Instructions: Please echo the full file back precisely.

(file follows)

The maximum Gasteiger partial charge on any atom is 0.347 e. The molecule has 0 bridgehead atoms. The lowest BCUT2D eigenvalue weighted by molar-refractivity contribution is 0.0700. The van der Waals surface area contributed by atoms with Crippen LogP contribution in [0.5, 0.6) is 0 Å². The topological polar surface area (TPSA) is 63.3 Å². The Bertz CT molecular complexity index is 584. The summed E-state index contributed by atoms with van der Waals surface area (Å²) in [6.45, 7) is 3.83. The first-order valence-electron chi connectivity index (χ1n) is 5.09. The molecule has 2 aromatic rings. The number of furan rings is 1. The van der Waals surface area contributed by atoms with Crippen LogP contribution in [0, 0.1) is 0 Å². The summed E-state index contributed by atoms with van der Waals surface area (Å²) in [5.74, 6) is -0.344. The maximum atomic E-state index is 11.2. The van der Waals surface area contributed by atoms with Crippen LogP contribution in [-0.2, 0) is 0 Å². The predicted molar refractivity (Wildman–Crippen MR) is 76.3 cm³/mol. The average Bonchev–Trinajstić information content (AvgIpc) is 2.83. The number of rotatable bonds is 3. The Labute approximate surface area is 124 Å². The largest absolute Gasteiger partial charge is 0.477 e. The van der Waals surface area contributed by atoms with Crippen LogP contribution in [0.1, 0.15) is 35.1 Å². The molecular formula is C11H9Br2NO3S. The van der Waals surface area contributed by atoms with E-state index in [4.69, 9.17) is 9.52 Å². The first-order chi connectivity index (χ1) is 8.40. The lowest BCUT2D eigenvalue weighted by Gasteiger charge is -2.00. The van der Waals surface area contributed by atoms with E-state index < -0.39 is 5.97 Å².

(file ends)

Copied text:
The maximum Gasteiger partial charge on any atom is 0.347 e. The molecule has 0 bridgehead atoms. The lowest BCUT2D eigenvalue weighted by molar-refractivity contribution is 0.0700. The van der Waals surface area contributed by atoms with Crippen LogP contribution in [0.5, 0.6) is 0 Å². The topological polar surface area (TPSA) is 63.3 Å². The Bertz CT molecular complexity index is 584. The summed E-state index contributed by atoms with van der Waals surface area (Å²) in [6.45, 7) is 3.83. The first-order valence-electron chi connectivity index (χ1n) is 5.09. The molecule has 2 aromatic rings. The number of furan rings is 1. The van der Waals surface area contributed by atoms with Crippen LogP contribution in [0, 0.1) is 0 Å². The summed E-state index contributed by atoms with van der Waals surface area (Å²) in [5.74, 6) is -0.344. The maximum atomic E-state index is 11.2. The van der Waals surface area contributed by atoms with Crippen LogP contribution in [-0.2, 0) is 0 Å². The predicted molar refractivity (Wildman–Crippen MR) is 76.3 cm³/mol. The average Bonchev–Trinajstić information content (AvgIpc) is 2.83. The number of rotatable bonds is 3. The Labute approximate surface area is 124 Å². The largest absolute Gasteiger partial charge is 0.477 e. The van der Waals surface area contributed by atoms with Crippen LogP contribution in [0.1, 0.15) is 35.1 Å². The molecular formula is C11H9Br2NO3S. The van der Waals surface area contributed by atoms with E-state index in [4.69, 9.17) is 9.52 Å². The first-order chi connectivity index (χ1) is 8.40. The lowest BCUT2D eigenvalue weighted by Gasteiger charge is -2.00. The van der Waals surface area contributed by atoms with E-state index < -0.39 is 5.97 Å².